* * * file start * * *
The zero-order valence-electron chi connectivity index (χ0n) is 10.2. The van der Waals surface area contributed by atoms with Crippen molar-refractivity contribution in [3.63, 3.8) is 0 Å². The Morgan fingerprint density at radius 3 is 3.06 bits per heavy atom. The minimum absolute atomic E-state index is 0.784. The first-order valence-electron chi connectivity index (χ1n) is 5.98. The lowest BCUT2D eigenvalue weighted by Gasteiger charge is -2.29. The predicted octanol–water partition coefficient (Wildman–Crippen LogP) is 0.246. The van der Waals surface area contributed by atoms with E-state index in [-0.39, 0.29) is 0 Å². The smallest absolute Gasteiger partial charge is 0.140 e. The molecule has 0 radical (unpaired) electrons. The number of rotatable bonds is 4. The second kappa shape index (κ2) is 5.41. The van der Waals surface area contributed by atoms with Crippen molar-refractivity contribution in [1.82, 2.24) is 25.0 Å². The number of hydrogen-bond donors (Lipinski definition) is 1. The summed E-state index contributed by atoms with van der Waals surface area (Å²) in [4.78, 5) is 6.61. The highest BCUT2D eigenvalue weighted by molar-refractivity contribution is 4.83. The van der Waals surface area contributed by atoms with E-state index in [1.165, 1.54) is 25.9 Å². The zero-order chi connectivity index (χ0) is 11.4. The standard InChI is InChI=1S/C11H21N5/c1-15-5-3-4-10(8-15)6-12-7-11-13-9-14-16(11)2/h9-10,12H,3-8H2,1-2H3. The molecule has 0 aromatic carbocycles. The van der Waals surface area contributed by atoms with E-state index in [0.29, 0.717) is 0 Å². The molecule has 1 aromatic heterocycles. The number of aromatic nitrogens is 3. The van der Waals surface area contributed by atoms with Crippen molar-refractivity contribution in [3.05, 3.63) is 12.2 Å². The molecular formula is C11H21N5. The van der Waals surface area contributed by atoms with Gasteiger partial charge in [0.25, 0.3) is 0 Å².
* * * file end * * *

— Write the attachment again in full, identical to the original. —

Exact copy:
The zero-order valence-electron chi connectivity index (χ0n) is 10.2. The van der Waals surface area contributed by atoms with Crippen molar-refractivity contribution in [3.63, 3.8) is 0 Å². The Morgan fingerprint density at radius 3 is 3.06 bits per heavy atom. The minimum absolute atomic E-state index is 0.784. The first-order valence-electron chi connectivity index (χ1n) is 5.98. The lowest BCUT2D eigenvalue weighted by Gasteiger charge is -2.29. The predicted octanol–water partition coefficient (Wildman–Crippen LogP) is 0.246. The van der Waals surface area contributed by atoms with E-state index in [-0.39, 0.29) is 0 Å². The smallest absolute Gasteiger partial charge is 0.140 e. The molecule has 0 radical (unpaired) electrons. The number of rotatable bonds is 4. The second kappa shape index (κ2) is 5.41. The van der Waals surface area contributed by atoms with Crippen molar-refractivity contribution in [1.82, 2.24) is 25.0 Å². The number of hydrogen-bond donors (Lipinski definition) is 1. The summed E-state index contributed by atoms with van der Waals surface area (Å²) in [4.78, 5) is 6.61. The highest BCUT2D eigenvalue weighted by molar-refractivity contribution is 4.83. The van der Waals surface area contributed by atoms with E-state index in [1.165, 1.54) is 25.9 Å². The zero-order chi connectivity index (χ0) is 11.4. The standard InChI is InChI=1S/C11H21N5/c1-15-5-3-4-10(8-15)6-12-7-11-13-9-14-16(11)2/h9-10,12H,3-8H2,1-2H3. The molecule has 0 aromatic carbocycles. The van der Waals surface area contributed by atoms with E-state index in [0.29, 0.717) is 0 Å². The molecule has 1 aromatic heterocycles. The number of aromatic nitrogens is 3. The van der Waals surface area contributed by atoms with Crippen molar-refractivity contribution in [3.05, 3.63) is 12.2 Å². The molecular formula is C11H21N5. The van der Waals surface area contributed by atoms with Gasteiger partial charge in [0.25, 0.3) is 0 Å².